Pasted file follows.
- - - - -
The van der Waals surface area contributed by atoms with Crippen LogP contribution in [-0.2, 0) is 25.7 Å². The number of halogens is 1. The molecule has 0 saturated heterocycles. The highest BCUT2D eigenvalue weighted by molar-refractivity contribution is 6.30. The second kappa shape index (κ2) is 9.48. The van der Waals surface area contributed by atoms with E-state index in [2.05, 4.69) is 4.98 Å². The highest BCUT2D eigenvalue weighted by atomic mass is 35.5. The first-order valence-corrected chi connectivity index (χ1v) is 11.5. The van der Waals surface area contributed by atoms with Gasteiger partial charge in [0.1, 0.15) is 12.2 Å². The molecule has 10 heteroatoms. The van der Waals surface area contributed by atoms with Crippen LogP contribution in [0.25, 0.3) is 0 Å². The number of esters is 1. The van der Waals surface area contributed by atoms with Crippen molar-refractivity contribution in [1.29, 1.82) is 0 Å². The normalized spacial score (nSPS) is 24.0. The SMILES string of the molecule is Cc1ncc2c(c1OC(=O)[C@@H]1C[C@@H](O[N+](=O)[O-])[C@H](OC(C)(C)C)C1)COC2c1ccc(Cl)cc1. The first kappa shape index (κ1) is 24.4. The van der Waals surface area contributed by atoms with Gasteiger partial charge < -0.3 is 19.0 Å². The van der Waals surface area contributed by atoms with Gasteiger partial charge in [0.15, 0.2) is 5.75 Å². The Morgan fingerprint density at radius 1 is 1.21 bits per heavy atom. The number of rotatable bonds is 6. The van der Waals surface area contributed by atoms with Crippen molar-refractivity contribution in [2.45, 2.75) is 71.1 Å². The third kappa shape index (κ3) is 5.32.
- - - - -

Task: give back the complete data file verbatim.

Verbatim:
The van der Waals surface area contributed by atoms with Crippen LogP contribution in [-0.2, 0) is 25.7 Å². The number of halogens is 1. The molecule has 0 saturated heterocycles. The highest BCUT2D eigenvalue weighted by molar-refractivity contribution is 6.30. The second kappa shape index (κ2) is 9.48. The van der Waals surface area contributed by atoms with E-state index in [2.05, 4.69) is 4.98 Å². The highest BCUT2D eigenvalue weighted by atomic mass is 35.5. The first-order valence-corrected chi connectivity index (χ1v) is 11.5. The van der Waals surface area contributed by atoms with Gasteiger partial charge in [0.1, 0.15) is 12.2 Å². The molecule has 10 heteroatoms. The van der Waals surface area contributed by atoms with Crippen LogP contribution in [0.25, 0.3) is 0 Å². The number of esters is 1. The van der Waals surface area contributed by atoms with Crippen molar-refractivity contribution in [1.29, 1.82) is 0 Å². The normalized spacial score (nSPS) is 24.0. The SMILES string of the molecule is Cc1ncc2c(c1OC(=O)[C@@H]1C[C@@H](O[N+](=O)[O-])[C@H](OC(C)(C)C)C1)COC2c1ccc(Cl)cc1. The first kappa shape index (κ1) is 24.4. The van der Waals surface area contributed by atoms with Gasteiger partial charge < -0.3 is 19.0 Å². The van der Waals surface area contributed by atoms with Gasteiger partial charge in [0.15, 0.2) is 5.75 Å². The Morgan fingerprint density at radius 1 is 1.21 bits per heavy atom. The number of rotatable bonds is 6. The van der Waals surface area contributed by atoms with Crippen molar-refractivity contribution in [2.45, 2.75) is 71.1 Å². The third kappa shape index (κ3) is 5.32.